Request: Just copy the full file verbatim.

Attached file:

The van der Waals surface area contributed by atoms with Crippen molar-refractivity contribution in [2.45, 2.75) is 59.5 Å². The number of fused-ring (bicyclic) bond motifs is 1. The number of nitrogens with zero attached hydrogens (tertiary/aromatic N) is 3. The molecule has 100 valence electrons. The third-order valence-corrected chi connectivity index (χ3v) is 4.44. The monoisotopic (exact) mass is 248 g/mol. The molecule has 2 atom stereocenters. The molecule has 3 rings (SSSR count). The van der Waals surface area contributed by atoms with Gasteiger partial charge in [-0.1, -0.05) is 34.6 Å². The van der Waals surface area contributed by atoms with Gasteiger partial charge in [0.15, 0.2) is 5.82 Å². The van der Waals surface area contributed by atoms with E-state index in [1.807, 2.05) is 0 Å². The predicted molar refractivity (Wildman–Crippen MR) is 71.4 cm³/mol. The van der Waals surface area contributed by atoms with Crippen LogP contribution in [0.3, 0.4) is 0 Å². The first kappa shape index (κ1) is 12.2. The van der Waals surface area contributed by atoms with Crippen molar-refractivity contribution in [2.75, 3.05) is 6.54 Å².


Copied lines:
The van der Waals surface area contributed by atoms with Crippen molar-refractivity contribution in [2.45, 2.75) is 59.5 Å². The number of fused-ring (bicyclic) bond motifs is 1. The number of nitrogens with zero attached hydrogens (tertiary/aromatic N) is 3. The molecule has 100 valence electrons. The third-order valence-corrected chi connectivity index (χ3v) is 4.44. The monoisotopic (exact) mass is 248 g/mol. The molecule has 2 atom stereocenters. The molecule has 3 rings (SSSR count). The van der Waals surface area contributed by atoms with Gasteiger partial charge in [-0.1, -0.05) is 34.6 Å². The van der Waals surface area contributed by atoms with Gasteiger partial charge in [0.15, 0.2) is 5.82 Å². The van der Waals surface area contributed by atoms with E-state index in [1.807, 2.05) is 0 Å². The predicted molar refractivity (Wildman–Crippen MR) is 71.4 cm³/mol. The van der Waals surface area contributed by atoms with Crippen LogP contribution in [0.3, 0.4) is 0 Å². The first kappa shape index (κ1) is 12.2. The van der Waals surface area contributed by atoms with Crippen molar-refractivity contribution in [2.75, 3.05) is 6.54 Å².